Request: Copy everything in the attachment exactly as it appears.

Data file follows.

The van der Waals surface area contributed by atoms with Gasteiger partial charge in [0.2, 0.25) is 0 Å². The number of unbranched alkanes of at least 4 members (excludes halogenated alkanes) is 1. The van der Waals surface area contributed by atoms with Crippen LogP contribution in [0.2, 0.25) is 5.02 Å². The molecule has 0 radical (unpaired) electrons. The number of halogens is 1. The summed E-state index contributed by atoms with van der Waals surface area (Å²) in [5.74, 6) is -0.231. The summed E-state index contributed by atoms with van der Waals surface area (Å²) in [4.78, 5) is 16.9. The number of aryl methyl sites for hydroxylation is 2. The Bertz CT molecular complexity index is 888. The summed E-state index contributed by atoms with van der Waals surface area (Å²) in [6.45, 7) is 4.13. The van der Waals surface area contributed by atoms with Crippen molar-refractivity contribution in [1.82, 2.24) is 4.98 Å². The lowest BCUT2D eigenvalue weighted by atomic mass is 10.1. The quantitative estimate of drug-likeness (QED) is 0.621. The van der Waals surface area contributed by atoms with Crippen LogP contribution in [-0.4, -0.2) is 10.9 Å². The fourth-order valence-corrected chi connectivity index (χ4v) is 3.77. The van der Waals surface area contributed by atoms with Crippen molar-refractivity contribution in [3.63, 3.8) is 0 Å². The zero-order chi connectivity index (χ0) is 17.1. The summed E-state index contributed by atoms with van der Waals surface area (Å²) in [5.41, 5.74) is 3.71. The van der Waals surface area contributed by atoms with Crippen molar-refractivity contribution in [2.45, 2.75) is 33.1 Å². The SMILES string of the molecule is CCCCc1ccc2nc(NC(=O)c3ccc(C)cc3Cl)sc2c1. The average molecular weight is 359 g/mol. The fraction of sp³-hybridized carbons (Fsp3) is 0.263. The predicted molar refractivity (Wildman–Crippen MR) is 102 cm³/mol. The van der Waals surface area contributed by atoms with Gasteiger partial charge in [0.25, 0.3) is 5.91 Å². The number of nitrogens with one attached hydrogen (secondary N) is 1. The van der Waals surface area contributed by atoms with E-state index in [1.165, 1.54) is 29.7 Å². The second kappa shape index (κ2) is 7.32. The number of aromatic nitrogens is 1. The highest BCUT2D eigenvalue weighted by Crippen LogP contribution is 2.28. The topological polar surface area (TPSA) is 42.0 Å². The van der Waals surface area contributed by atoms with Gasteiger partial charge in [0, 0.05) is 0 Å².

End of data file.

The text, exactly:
The van der Waals surface area contributed by atoms with Gasteiger partial charge in [0.2, 0.25) is 0 Å². The number of unbranched alkanes of at least 4 members (excludes halogenated alkanes) is 1. The van der Waals surface area contributed by atoms with Crippen LogP contribution in [0.2, 0.25) is 5.02 Å². The molecule has 0 radical (unpaired) electrons. The number of halogens is 1. The summed E-state index contributed by atoms with van der Waals surface area (Å²) in [5.74, 6) is -0.231. The summed E-state index contributed by atoms with van der Waals surface area (Å²) in [4.78, 5) is 16.9. The number of aryl methyl sites for hydroxylation is 2. The Bertz CT molecular complexity index is 888. The summed E-state index contributed by atoms with van der Waals surface area (Å²) in [6.45, 7) is 4.13. The van der Waals surface area contributed by atoms with Crippen molar-refractivity contribution in [1.82, 2.24) is 4.98 Å². The lowest BCUT2D eigenvalue weighted by atomic mass is 10.1. The quantitative estimate of drug-likeness (QED) is 0.621. The van der Waals surface area contributed by atoms with Crippen LogP contribution in [-0.4, -0.2) is 10.9 Å². The fourth-order valence-corrected chi connectivity index (χ4v) is 3.77. The van der Waals surface area contributed by atoms with Crippen molar-refractivity contribution in [3.63, 3.8) is 0 Å². The zero-order chi connectivity index (χ0) is 17.1. The summed E-state index contributed by atoms with van der Waals surface area (Å²) in [5.41, 5.74) is 3.71. The van der Waals surface area contributed by atoms with Crippen molar-refractivity contribution in [2.45, 2.75) is 33.1 Å². The SMILES string of the molecule is CCCCc1ccc2nc(NC(=O)c3ccc(C)cc3Cl)sc2c1. The average molecular weight is 359 g/mol. The fraction of sp³-hybridized carbons (Fsp3) is 0.263. The predicted molar refractivity (Wildman–Crippen MR) is 102 cm³/mol. The van der Waals surface area contributed by atoms with Gasteiger partial charge in [0.25, 0.3) is 5.91 Å². The number of nitrogens with one attached hydrogen (secondary N) is 1. The van der Waals surface area contributed by atoms with E-state index in [1.165, 1.54) is 29.7 Å². The second kappa shape index (κ2) is 7.32. The number of aromatic nitrogens is 1. The highest BCUT2D eigenvalue weighted by Crippen LogP contribution is 2.28. The topological polar surface area (TPSA) is 42.0 Å². The van der Waals surface area contributed by atoms with Gasteiger partial charge in [0, 0.05) is 0 Å².